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I recently asked two professors by email if I could do an independent study with them. Both of them responded, saying that they can sponsor me for the study. As soon as I received the first professor's response, I replied, saying that I wanted to work with him and scheduling a face-to-face meeting.

Now that both professors have responded, though, I think I would enjoy working with the second professor more. Would it be appropriate for me to tell the first professor that I changed my mind, or would it be wrong to take back the commitment I already gave him? If it would be appropriate to change my mind, how can I handle the situation tactfully?

Although I would prefer to work with the second professor, I know that I would enjoy working with either of them, so I'll be fine if it's too late to change my mind.


Edit: Here is some more information about my specific situation.

I am planning on doing the same project with either professor. I am currently writing the music for a video game, and I would be working with the professors to produce the music and create a graded portfolio. I haven't worked out any specific details with either professor.

Both professors are music professors who have specific knowledge about music technology. The reason I would prefer working with the second professor is because I know he has expert knowledge of the software I'm using to produce the music. In addition, he is skilled with the genres of music I'm producing as well as writing film scores. I'm not sure how much the first professor knows about these specific topics.

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    I am an undergraduate, but I believe my question is still appropriate for this site because it is applicable to similar situations in post-graduate academics. – Kevin Aug 25 '13 at 19:47
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    Just ask, say: I got two simultaneous positive responses. Do you have a strong opinion about whether I work with you or Professor X? If he says no, I assume he means it. And if says yes you should probably honor his feeling. – dcaswell Aug 25 '13 at 21:15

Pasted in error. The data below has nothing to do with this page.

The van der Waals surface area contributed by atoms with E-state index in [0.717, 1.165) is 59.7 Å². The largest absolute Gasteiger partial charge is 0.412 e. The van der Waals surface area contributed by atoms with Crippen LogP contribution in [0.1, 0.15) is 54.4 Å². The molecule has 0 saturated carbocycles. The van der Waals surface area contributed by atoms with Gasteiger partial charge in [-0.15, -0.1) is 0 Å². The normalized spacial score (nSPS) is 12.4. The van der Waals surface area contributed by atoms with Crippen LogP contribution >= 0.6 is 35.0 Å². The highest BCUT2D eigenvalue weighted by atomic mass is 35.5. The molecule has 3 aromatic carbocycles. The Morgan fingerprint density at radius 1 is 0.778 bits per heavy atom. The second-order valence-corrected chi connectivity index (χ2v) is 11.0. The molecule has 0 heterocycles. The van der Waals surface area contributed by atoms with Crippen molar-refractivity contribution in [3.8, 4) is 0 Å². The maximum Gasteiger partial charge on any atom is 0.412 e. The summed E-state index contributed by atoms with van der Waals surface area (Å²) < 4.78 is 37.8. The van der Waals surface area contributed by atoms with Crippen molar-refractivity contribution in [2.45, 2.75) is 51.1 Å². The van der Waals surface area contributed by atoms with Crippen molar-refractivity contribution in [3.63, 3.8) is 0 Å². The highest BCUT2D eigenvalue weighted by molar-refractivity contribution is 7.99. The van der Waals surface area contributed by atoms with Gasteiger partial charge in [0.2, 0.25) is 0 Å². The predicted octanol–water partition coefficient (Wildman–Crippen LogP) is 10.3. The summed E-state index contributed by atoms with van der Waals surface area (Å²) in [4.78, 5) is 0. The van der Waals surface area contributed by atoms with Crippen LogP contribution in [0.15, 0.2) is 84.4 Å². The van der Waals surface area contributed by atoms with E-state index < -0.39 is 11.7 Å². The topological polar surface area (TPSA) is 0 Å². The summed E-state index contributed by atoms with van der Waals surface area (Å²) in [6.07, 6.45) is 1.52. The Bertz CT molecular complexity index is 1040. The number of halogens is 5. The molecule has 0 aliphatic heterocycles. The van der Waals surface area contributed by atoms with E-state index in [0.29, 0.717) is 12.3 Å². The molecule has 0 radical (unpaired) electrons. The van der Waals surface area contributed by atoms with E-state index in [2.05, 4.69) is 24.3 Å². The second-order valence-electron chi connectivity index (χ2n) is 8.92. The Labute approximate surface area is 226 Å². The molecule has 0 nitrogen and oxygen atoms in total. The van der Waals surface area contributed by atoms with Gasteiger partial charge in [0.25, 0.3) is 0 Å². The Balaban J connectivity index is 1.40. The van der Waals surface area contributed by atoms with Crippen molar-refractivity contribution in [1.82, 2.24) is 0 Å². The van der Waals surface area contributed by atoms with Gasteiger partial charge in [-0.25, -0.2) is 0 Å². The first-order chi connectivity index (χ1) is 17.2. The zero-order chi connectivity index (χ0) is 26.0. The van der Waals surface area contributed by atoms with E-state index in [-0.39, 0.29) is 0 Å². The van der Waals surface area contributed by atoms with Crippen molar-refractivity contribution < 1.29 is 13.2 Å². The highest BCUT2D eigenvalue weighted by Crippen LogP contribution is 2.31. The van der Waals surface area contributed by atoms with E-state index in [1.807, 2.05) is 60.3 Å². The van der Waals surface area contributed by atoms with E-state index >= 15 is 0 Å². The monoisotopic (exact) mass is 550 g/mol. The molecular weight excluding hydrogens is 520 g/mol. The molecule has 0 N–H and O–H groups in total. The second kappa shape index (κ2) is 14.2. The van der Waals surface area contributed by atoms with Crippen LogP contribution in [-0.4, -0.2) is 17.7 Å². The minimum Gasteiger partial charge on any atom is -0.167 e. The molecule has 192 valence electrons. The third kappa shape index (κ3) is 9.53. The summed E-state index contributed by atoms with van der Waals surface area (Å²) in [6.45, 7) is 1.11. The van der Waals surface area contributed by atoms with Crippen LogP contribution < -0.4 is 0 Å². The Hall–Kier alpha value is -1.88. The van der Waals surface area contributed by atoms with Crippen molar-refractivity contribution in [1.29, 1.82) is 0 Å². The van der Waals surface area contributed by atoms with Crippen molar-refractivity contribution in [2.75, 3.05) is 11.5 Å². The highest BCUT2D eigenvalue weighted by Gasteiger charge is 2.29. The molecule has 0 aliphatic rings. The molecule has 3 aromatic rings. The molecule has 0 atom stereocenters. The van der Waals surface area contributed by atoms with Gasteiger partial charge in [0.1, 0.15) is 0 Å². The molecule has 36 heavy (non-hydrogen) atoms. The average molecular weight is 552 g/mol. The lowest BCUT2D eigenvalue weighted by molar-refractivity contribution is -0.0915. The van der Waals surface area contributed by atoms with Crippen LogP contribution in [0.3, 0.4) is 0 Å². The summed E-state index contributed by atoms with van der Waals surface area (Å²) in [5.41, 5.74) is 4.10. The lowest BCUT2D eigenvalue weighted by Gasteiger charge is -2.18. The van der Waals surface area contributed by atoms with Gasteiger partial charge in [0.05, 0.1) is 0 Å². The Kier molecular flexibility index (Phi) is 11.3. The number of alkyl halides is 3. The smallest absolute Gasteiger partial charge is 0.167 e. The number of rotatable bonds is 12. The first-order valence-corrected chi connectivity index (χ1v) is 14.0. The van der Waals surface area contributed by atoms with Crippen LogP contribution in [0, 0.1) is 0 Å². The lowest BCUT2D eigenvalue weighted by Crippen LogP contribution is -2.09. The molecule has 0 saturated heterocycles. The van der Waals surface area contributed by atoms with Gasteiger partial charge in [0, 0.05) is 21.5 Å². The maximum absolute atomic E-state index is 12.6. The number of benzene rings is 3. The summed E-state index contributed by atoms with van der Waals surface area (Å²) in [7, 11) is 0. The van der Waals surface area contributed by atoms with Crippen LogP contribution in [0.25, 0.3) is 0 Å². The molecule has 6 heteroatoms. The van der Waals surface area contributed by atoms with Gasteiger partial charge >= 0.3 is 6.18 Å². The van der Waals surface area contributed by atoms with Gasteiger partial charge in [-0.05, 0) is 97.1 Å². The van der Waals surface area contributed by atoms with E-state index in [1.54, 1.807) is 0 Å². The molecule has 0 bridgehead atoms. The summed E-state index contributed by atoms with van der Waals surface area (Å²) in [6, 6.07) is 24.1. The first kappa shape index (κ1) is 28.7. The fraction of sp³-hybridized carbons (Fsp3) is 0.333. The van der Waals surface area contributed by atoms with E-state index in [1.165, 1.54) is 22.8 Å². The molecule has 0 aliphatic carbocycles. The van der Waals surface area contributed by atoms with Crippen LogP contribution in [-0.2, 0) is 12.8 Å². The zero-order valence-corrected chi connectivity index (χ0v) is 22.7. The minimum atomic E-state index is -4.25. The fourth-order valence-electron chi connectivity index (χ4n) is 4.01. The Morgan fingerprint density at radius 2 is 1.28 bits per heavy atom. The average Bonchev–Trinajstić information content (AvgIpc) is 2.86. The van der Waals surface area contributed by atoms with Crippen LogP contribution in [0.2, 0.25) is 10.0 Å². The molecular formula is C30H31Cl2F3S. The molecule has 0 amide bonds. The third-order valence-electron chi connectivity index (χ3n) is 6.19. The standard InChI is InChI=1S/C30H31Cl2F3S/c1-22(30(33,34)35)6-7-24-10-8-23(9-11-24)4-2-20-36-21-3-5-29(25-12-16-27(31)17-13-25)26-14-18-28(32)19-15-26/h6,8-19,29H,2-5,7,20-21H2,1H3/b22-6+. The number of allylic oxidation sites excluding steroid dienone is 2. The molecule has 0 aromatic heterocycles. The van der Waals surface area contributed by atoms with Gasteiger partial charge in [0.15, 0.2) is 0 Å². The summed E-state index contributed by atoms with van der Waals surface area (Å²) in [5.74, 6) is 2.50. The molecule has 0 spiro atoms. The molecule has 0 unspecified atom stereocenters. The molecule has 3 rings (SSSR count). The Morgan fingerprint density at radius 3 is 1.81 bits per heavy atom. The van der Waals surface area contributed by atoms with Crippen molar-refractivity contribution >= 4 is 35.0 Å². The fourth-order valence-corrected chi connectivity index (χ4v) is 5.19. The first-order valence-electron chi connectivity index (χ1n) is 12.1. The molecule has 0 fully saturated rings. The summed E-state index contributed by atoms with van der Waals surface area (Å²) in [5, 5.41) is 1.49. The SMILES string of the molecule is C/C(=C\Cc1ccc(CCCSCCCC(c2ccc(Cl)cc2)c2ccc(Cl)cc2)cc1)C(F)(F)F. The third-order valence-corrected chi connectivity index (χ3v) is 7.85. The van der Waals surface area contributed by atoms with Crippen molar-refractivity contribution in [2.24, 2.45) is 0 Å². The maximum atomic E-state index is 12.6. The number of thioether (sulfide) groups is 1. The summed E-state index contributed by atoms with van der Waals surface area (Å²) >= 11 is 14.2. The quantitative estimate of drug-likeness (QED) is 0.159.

• I'd use your second paragraph as explanation (minus the last line) if the first professor asks (and only if). Also, in response to @user814064, I don't think that the professor gets "first right of refusal" – Suresh Aug 25 '13 at 23:05
  • Can you work with both of them? – Anonymous Aug 26 '13 at 1:14
  • I think it does matter that this is an undergraduate question: it means that the expectations of the professors is likely to be much lower, as is the amount of time and effort they are likely to invest in it. – 410 gone Aug 26 '13 at 7:51
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Do you have a project already lined up ? it sounds like your meeting with the first professor would be to discuss topics for the study. In any case, if no financial agreement has been reached, I see no harm in talking with both professors and then making a decision based on what happens in those meetings. I disagree with @aeismail that you've given a formal commitment at this stage.

You didn't say though why you'd prefer to work with the second professor prior to having a meeting ? is it the subject matter ? general rapport ?

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    The key is what has been said: if the professor could view it as an agreement in principle, that makes things thorny. If it's just a chance to discuss things further before making a decision, that's a different matter. – aeismail Aug 25 '13 at 21:47
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It's a good situation to have to be interested in two projects, and be equally happy to work on either of them.

However, if you have given a commitment to one of the professors, then you really should honor that commitment. Reneging on your commitment will look bad to the first professor, and if the second professor finds out, that could leave a bad impression on his mind, as well.

You could tactfully tell the second professor, "I would really love to work for you, but Professor X gave me an offer first, and I accepted before I received your offer. I am sorry to have to decline, but perhaps we can work together in the future."

I don't think there's a tactful way to say the same thing to a professor after you've made a commitment; you'll come across as very opportunistic instead (note: that's not a good thing!).

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